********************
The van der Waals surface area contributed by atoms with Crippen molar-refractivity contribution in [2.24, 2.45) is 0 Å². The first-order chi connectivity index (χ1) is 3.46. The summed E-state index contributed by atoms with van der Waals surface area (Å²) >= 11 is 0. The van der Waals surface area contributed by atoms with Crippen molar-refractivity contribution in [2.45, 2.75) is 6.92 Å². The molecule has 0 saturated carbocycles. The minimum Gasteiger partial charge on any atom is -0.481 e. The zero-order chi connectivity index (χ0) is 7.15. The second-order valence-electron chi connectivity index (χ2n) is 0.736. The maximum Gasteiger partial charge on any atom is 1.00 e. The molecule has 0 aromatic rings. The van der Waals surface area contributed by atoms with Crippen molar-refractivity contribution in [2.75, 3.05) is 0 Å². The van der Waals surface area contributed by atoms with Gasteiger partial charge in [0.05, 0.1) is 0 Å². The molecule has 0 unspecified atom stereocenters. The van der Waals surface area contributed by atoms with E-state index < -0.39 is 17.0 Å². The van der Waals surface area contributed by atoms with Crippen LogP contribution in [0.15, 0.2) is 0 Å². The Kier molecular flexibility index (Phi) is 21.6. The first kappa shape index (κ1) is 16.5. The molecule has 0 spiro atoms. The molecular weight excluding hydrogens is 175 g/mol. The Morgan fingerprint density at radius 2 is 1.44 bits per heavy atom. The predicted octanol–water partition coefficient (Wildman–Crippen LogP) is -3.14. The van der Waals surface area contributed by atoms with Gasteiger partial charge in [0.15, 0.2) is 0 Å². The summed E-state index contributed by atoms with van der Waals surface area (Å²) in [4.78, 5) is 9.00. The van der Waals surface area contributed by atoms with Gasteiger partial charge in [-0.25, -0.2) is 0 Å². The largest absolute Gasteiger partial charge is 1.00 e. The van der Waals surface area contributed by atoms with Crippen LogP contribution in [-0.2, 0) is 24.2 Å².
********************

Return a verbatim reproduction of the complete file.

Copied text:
The van der Waals surface area contributed by atoms with Crippen molar-refractivity contribution in [2.24, 2.45) is 0 Å². The first-order chi connectivity index (χ1) is 3.46. The summed E-state index contributed by atoms with van der Waals surface area (Å²) >= 11 is 0. The van der Waals surface area contributed by atoms with Crippen molar-refractivity contribution in [2.45, 2.75) is 6.92 Å². The molecule has 0 saturated carbocycles. The minimum Gasteiger partial charge on any atom is -0.481 e. The zero-order chi connectivity index (χ0) is 7.15. The second-order valence-electron chi connectivity index (χ2n) is 0.736. The maximum Gasteiger partial charge on any atom is 1.00 e. The molecule has 0 aromatic rings. The van der Waals surface area contributed by atoms with Crippen molar-refractivity contribution in [2.75, 3.05) is 0 Å². The van der Waals surface area contributed by atoms with Gasteiger partial charge in [0.05, 0.1) is 0 Å². The molecule has 0 unspecified atom stereocenters. The van der Waals surface area contributed by atoms with E-state index < -0.39 is 17.0 Å². The van der Waals surface area contributed by atoms with Crippen LogP contribution in [0.15, 0.2) is 0 Å². The Kier molecular flexibility index (Phi) is 21.6. The first kappa shape index (κ1) is 16.5. The molecule has 0 spiro atoms. The molecular weight excluding hydrogens is 175 g/mol. The Morgan fingerprint density at radius 2 is 1.44 bits per heavy atom. The predicted octanol–water partition coefficient (Wildman–Crippen LogP) is -3.14. The van der Waals surface area contributed by atoms with Gasteiger partial charge in [0.15, 0.2) is 0 Å². The summed E-state index contributed by atoms with van der Waals surface area (Å²) in [4.78, 5) is 9.00. The van der Waals surface area contributed by atoms with Gasteiger partial charge in [-0.25, -0.2) is 0 Å². The largest absolute Gasteiger partial charge is 1.00 e. The van der Waals surface area contributed by atoms with Crippen LogP contribution in [-0.2, 0) is 24.2 Å².